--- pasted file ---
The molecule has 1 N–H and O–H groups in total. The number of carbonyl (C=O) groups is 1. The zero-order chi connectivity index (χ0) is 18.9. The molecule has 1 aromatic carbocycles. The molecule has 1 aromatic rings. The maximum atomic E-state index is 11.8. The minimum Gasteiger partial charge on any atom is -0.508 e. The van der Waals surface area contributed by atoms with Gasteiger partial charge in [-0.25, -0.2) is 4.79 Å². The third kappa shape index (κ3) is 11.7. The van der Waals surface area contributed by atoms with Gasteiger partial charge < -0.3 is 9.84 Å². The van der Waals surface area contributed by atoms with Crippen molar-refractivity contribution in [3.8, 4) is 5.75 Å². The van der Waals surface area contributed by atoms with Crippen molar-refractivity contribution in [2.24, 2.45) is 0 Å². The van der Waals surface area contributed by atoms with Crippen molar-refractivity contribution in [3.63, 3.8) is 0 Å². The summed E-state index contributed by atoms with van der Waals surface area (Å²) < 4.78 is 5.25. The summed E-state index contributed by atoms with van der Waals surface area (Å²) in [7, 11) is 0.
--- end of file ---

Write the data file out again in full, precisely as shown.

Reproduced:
The molecule has 1 N–H and O–H groups in total. The number of carbonyl (C=O) groups is 1. The zero-order chi connectivity index (χ0) is 18.9. The molecule has 1 aromatic carbocycles. The molecule has 1 aromatic rings. The maximum atomic E-state index is 11.8. The minimum Gasteiger partial charge on any atom is -0.508 e. The van der Waals surface area contributed by atoms with Gasteiger partial charge in [-0.25, -0.2) is 4.79 Å². The third kappa shape index (κ3) is 11.7. The van der Waals surface area contributed by atoms with Gasteiger partial charge < -0.3 is 9.84 Å². The van der Waals surface area contributed by atoms with Crippen molar-refractivity contribution in [3.8, 4) is 5.75 Å². The van der Waals surface area contributed by atoms with Crippen molar-refractivity contribution in [2.24, 2.45) is 0 Å². The van der Waals surface area contributed by atoms with Crippen molar-refractivity contribution in [3.63, 3.8) is 0 Å². The summed E-state index contributed by atoms with van der Waals surface area (Å²) < 4.78 is 5.25. The summed E-state index contributed by atoms with van der Waals surface area (Å²) in [7, 11) is 0.